The impoverished doll came without shoes and dressed in a burlap sack with patches and a safety pin holding the outfit together. The doll had oversized eyes and just looks somewhat demonic and creepy.
With large sad brown/red eyes, a drooping mouth, and mop of unkempt blond hair, Little Miss No-Name’s piteous state was accented by a large plastic teardrop that could be inserted into a hole under her one of her eyes. Adding to her plight, the doll’s hand was molded such that, when her arm was extended, she appeared to be begging.
Hasbro emphasized Little Miss No-Name’s plight in its advertising. Print ads often played up what “the Doll with the Tear” lacked:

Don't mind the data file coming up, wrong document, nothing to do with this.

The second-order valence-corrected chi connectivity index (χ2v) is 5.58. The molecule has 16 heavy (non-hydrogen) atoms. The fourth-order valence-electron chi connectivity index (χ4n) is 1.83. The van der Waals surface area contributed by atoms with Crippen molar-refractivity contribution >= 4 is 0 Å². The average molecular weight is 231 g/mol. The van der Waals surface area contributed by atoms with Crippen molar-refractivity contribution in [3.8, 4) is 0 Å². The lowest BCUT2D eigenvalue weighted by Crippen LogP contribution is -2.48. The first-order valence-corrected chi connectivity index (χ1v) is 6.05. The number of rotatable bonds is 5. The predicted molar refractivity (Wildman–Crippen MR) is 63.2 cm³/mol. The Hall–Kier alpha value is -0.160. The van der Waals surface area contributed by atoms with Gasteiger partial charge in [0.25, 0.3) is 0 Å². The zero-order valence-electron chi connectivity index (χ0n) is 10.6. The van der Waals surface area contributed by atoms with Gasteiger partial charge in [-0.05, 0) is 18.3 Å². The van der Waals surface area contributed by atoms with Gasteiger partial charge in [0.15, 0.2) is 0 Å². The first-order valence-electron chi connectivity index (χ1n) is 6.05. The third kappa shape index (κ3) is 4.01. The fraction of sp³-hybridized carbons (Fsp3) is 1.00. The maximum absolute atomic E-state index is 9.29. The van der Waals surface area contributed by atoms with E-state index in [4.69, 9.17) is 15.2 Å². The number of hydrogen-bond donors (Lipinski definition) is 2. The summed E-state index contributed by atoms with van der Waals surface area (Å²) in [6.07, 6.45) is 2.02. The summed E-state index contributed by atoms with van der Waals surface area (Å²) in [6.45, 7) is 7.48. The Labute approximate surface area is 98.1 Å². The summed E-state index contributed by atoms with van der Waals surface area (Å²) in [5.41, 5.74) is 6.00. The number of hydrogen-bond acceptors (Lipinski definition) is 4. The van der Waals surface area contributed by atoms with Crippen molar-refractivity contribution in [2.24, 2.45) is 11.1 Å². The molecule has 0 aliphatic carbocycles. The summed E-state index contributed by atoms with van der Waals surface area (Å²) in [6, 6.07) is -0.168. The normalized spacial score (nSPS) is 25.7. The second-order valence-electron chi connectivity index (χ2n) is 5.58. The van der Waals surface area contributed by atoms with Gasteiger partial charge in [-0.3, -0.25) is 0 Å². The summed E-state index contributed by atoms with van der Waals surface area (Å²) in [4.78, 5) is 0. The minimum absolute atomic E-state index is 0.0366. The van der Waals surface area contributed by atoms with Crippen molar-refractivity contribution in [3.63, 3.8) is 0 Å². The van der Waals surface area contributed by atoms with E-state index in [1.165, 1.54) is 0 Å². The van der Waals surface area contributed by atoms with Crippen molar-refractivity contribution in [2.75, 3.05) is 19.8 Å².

She doesn’t have a pretty dress.
She doesn’t have any shoes.
She doesn’t even have a home.
All she has is love.
The doll’s packaging presented Little Miss No-Name standing outside in a cold, slushy snowstorm. Hasbro doubled-down on the Little Miss No-Name’s backstory with this personal plea on the box:
I need someone to love me
I want to learn to play
please take me home with you
and brush my tear away
The doll’s shelf life lasted just a few years. But while she was on the market, Hasbro pulled out all the stops, including a cross-promotion with Borden’s Dutch Instant Chocolate Flavored Mix in 1968: